Tumor resection samples were used preferentially, although pretreatment biopsy samples were utilized for 3 patients. ErbB3 mRNA was detectable in 11 of 12 (92%) of tumor samples. One tumor sample (113-02) was negative for ErbB3 mRNA expression, but had detectable pretreatment pErbB3, which may reflect assay limitations. Most patient samples expressed either NRG1 (11/12), or NRG2 (2/12), consistent with the observation that pErbB3 was detectable in all pretreatment tumor samples. Loss of PTEN staining in tumor tissue was observed in 2 of 12 (17%) tumors. No clear relationships between NRG, ErbB3, or PTEN expression and changes in Ki67 or tumor measurements were observed (Table 3; Supplementary Fig. S3).

Tumor assessments and molecular correlations

Posttreatment radiographic assessments were performed at a median of 20.5 (range 15–26) days after the first CDX-3379 dose. At the posttreatment assessment, decreased tumor burden was observed for 5 of 12 (42%) patients, with shrinkage of the sum of target lesion diameters ranging from −4% to −26% (Fig. 3; Table 3). Three patients had no change in tumor size, while 3 had slight tumor growth, for a total of 11 of 12 (92%) of patients with RECIST stable disease during the preoperative period. One patient with HPV-positive disease experienced a 26% increase in target lesion burden, resulting in progressive disease.

Figure 3.

Waterfall plot of change in tumor burden. Percent change from baseline in the sum of longest diameters of target lesion(s) for each study patient. Radiographic assessments were performed at a median (range) of 20.5 (15–26) days from first CDX-3379 dose. HPV status is denoted by + and – signs.

Figure 3.

Waterfall plot of change in tumor burden. Percent change from baseline in the sum of longest diameters of target lesion(s) for each study patient. Radiographic assessments were performed at a median (range) of 20.5 (15–26) days from first CDX-3379 dose. HPV status is denoted by + and – signs.

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Notably, 1 45-year-old male patient with stage T4aN1M0 HPV-negative oral cavity HNSCC experienced a marked clinical response in association with CDX-3379 treatment (13). At baseline, the tumor on physical examination was large and fungating and was associated with eating difficulties and significant pain requiring analgesics. Within 48 hours of the first dose, the patient noted tumor shrinkage, a marked decrease in pain (from 8/10 to 2/10), and an improved ability to eat. The primary tumor site was not readily evaluable radiographically due to interference of dental amalgam, however nodal metastasis decreased by 26%, and the primary tumor size decreased by 92% as assessed on physical examination on day 16. Tumor pErbB3 expression decreased below the assay limit of quantification (Table 3). Additional molecular characterization of this patient's tumor is described in a separate article (13).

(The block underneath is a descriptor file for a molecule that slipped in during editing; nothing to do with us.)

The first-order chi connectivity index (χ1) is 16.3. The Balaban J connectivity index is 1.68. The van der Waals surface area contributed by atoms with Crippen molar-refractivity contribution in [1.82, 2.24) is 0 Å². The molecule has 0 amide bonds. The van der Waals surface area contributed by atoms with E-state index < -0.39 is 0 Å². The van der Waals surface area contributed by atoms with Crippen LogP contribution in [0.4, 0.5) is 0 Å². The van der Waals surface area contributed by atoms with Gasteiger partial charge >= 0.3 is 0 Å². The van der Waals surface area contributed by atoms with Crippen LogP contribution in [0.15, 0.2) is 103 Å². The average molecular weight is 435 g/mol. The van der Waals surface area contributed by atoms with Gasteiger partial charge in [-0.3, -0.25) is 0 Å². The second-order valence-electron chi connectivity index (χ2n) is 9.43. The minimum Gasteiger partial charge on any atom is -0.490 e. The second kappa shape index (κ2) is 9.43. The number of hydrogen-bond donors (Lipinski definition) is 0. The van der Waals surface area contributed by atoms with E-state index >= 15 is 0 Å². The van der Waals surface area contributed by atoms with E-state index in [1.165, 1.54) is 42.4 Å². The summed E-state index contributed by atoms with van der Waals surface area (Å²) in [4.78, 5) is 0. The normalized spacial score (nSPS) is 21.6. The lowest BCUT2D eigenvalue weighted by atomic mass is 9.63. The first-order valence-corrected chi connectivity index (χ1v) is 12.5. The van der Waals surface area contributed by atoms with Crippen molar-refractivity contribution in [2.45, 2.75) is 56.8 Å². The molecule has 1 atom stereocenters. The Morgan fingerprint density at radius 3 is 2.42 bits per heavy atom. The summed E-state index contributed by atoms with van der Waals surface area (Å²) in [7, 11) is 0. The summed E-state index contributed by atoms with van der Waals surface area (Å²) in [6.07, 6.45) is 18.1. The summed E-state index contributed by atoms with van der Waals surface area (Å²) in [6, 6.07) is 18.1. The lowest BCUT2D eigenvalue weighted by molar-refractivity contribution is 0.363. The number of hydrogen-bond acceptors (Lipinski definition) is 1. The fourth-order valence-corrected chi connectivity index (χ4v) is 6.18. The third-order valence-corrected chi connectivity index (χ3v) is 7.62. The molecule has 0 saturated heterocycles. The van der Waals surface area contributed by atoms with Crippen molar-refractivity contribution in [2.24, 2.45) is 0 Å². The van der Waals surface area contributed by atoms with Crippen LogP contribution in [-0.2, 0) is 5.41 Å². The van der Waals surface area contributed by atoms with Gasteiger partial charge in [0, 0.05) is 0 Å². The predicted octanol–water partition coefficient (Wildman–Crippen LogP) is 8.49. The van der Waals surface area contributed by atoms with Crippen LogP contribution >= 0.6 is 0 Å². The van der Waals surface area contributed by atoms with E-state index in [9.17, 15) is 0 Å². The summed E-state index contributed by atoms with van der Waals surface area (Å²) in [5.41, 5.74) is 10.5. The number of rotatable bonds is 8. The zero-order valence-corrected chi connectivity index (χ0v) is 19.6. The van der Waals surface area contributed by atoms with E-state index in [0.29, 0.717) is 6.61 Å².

Although the magnitude of tumor shrinkage did not clearly associate with changes in tumor pErbB3 and NRG1 (Table 3), all 5 patients showing a measurable reduction in tumor burden also had a reduction in tumor pErbB3 with treatment, including 3 (60%) with reductions in pErbB3 below the limit of quantification. In contrast, a reduction below the limit of quantification was achieved in only 1 (14%) of the remaining 7 patients who had no change in tumor size. Similarly, moderate to high NRG1 expression was detected for 3 (60%) of the 5 patients with tumor regression, and 1 (14%) of the remaining patients (Table 3). No correlations were observed between change in tumor burden and Ki67, HPV status, or other biomarkers (Supplementary Fig. S3).

Window-of-opportunity trials provide a powerful model to assess biomarker alterations induced upon drug treatment, by comparing baseline tumor tissue with those obtained after drug treatment. This window-of-opportunity study set out to evaluate whether CDX-3379 would inhibit ErbB3 phosphorylation in human tumors prior to surgery. In addition, we assessed toxicity and any clinical activity prior to tumor resection in these newly diagnosed, operable HNSCC patients. Potential biomarkers of response were also assessed.

There were no treatment-related serious adverse events, and drug treatment was very well tolerated. Treatment with two 1,000 mg doses of CDX-3379 at a 2-week interval achieved trough serum levels above the target level for maximal activity in preclinical models. pErbB3 was detectable in all tumor samples collected prior to dosing, indicating the ErbB3 signaling pathway was active in these tumors. Consistent with this, either NRG1 or NRG2 mRNA was also detected in all tumors. Following CDX-3379 treatment, the majority of patients' tumors demonstrated a significant reduction in ErbB3 phosphorylation (Fig. 2b), with 58% (P = 0.04; 95% CI, 27.7%–84.8%) achieving a reduction of ≥50%. These data indicate that, at the dose and schedule used in this study, sufficient concentrations of CDX-3379 were achieved in tumors to inhibit ErbB3 activation. Despite the short treatment duration, we observed tumor shrinkage on posttreatment radiographic assessment in 42% of patients, including 2 of 3 HPV-positive patients. Another HPV-positive patient had progressive disease despite a 54% reduction in pErbB3, suggestive of an additional tumor driver in addition to ErbB3. Interestingly, 1 HPV-negative patient experienced a dramatic clinical response after a single dose.